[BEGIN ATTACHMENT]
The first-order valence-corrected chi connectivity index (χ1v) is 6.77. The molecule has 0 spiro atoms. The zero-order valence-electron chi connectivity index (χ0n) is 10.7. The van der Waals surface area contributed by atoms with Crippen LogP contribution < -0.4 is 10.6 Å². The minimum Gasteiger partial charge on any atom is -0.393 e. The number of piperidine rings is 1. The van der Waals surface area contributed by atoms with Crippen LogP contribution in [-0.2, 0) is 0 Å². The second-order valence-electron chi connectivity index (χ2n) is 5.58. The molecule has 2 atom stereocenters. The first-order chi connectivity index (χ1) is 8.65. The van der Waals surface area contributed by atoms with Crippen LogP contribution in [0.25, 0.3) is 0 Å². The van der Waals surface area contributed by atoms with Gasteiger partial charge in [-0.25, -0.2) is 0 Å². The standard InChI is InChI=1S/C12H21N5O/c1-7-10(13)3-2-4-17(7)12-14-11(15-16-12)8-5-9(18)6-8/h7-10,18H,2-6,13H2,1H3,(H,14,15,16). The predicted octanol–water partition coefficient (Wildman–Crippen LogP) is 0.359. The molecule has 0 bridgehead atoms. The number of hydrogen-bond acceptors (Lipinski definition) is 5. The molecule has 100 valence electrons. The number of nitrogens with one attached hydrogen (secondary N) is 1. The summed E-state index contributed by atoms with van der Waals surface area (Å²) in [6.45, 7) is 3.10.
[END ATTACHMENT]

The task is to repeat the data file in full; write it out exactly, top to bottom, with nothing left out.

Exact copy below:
The first-order valence-corrected chi connectivity index (χ1v) is 6.77. The molecule has 0 spiro atoms. The zero-order valence-electron chi connectivity index (χ0n) is 10.7. The van der Waals surface area contributed by atoms with Crippen LogP contribution < -0.4 is 10.6 Å². The minimum Gasteiger partial charge on any atom is -0.393 e. The number of piperidine rings is 1. The van der Waals surface area contributed by atoms with Crippen LogP contribution in [-0.2, 0) is 0 Å². The second-order valence-electron chi connectivity index (χ2n) is 5.58. The molecule has 2 atom stereocenters. The first-order chi connectivity index (χ1) is 8.65. The van der Waals surface area contributed by atoms with Crippen LogP contribution in [0.25, 0.3) is 0 Å². The van der Waals surface area contributed by atoms with Gasteiger partial charge in [-0.25, -0.2) is 0 Å². The standard InChI is InChI=1S/C12H21N5O/c1-7-10(13)3-2-4-17(7)12-14-11(15-16-12)8-5-9(18)6-8/h7-10,18H,2-6,13H2,1H3,(H,14,15,16). The predicted octanol–water partition coefficient (Wildman–Crippen LogP) is 0.359. The molecule has 0 bridgehead atoms. The number of hydrogen-bond acceptors (Lipinski definition) is 5. The molecule has 100 valence electrons. The number of nitrogens with one attached hydrogen (secondary N) is 1. The summed E-state index contributed by atoms with van der Waals surface area (Å²) in [6.45, 7) is 3.10.